Life seems to move at an unusually rapid pace for self-styled human dynamo Melanie Eydall

Mornings are simply "a whirl of activity", and afternoons, are crammed with strength-sapping engagements

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When Asked by friends and relatives how she is, Melanie invariably replies, "Very busy," "Up to my neck in it" or, with a mock-exasperated shrug of her shoulders, "Whizzing about all over the shop." Pressed for details about the unusually rapid pace at which life seems to move here on the outer reaches of Godalming, Surrey, she will happily itemise the catalogue of pressing demands on her time: the urgent request from Cassandra to ferry home her belongings from uni; the 11 people expected for lunch on Sunday; the petition against a windfarm she volunteered to get her neighbours to sign. It is no wonder she is "utterly exhausted" and that Gavin, her husband, "thinks she ought to take it easy".

Mr Eydall is an overworked GP who leaves the house at an early hour and returns to it at seven. How does his wife occupy her day in his absence? Well, there is Nick, the only one of their four children still at home, to roust out of his bedroom, and the Today programme to listen to, not to mention – in summer at any rate – the swimming-pool surround to check for cracks. By this time, Angela the daily help will have arrived, which means coffee to make and conversation to attend to, not to mention the twice-weekly advent of the gardeners, with whom Melanie has very serious and lengthy conversations about the deadheading of roses and the magnolia's chronic droop.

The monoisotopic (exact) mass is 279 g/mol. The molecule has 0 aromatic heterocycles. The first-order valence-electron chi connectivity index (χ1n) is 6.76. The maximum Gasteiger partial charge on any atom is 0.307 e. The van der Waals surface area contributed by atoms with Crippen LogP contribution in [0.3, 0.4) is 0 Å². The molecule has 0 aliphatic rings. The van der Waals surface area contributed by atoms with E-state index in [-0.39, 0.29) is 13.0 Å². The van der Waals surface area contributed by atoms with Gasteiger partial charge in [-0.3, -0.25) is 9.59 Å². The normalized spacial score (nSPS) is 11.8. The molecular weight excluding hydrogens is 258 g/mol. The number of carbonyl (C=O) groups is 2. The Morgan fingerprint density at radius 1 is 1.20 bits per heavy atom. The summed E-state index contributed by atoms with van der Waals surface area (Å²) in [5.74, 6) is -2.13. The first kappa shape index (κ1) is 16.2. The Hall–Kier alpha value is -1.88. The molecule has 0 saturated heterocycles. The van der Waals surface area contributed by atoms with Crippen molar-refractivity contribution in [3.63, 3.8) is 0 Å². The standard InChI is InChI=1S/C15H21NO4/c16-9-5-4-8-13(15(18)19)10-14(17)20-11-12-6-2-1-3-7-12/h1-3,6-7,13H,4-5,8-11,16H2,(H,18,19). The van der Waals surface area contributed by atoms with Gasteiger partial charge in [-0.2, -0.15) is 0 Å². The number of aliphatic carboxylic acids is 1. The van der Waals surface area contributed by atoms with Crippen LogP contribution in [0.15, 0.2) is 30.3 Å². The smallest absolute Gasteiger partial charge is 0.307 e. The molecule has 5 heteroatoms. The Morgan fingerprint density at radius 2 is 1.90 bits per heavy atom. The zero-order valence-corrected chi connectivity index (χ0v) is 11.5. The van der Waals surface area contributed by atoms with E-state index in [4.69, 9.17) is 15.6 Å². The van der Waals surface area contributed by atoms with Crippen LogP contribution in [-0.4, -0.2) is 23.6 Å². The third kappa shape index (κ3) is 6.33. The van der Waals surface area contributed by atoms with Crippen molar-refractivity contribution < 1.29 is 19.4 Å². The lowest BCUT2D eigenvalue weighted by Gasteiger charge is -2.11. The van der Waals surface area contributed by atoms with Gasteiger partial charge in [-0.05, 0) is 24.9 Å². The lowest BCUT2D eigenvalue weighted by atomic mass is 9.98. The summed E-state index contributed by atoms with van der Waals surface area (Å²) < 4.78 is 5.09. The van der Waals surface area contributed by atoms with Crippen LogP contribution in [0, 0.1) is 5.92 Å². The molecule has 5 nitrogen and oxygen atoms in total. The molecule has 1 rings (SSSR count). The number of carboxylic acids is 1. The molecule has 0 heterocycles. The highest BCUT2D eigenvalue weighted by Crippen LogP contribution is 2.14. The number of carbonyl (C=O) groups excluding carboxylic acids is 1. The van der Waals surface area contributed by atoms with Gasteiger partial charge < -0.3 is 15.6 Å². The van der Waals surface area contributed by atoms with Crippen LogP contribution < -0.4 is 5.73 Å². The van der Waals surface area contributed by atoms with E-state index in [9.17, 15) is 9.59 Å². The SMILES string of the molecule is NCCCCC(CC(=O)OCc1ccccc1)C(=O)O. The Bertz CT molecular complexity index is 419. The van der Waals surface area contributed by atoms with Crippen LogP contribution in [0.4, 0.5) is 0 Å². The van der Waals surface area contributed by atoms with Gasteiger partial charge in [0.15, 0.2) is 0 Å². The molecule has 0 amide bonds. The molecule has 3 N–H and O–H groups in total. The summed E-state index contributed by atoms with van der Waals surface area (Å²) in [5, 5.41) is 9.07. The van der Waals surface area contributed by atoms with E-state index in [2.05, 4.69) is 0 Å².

If mornings are simply "a whirl of activity", afternoons, too, are crammed with strength-sapping engagements. There is, for example, her book club (just now they are reading

Gone Girl, which Melanie finds "a tiny bit unrealistic"), which is great fun – although it would be nice if everyone could read the volumes under discussion all the way through, something Melanie feels it her duty to do, even if it means missing Game of Thrones.

Then, of course, there is the supper to prepare (Gavin "doesn't mind what he eats", but loyal Mel likes to have something "really nice" from Waitrose awaiting his return from the surgery) and Nick's homework to supervise, after which her mother will very likely call from her retirement home in Purley.

If there is any consolation in this ceaseless round of employee-chivvying and coffee-brewing, it lies in her husband's esteem. Gavin, as he admiringly tells their acquaintances, "doesn't know how she does it".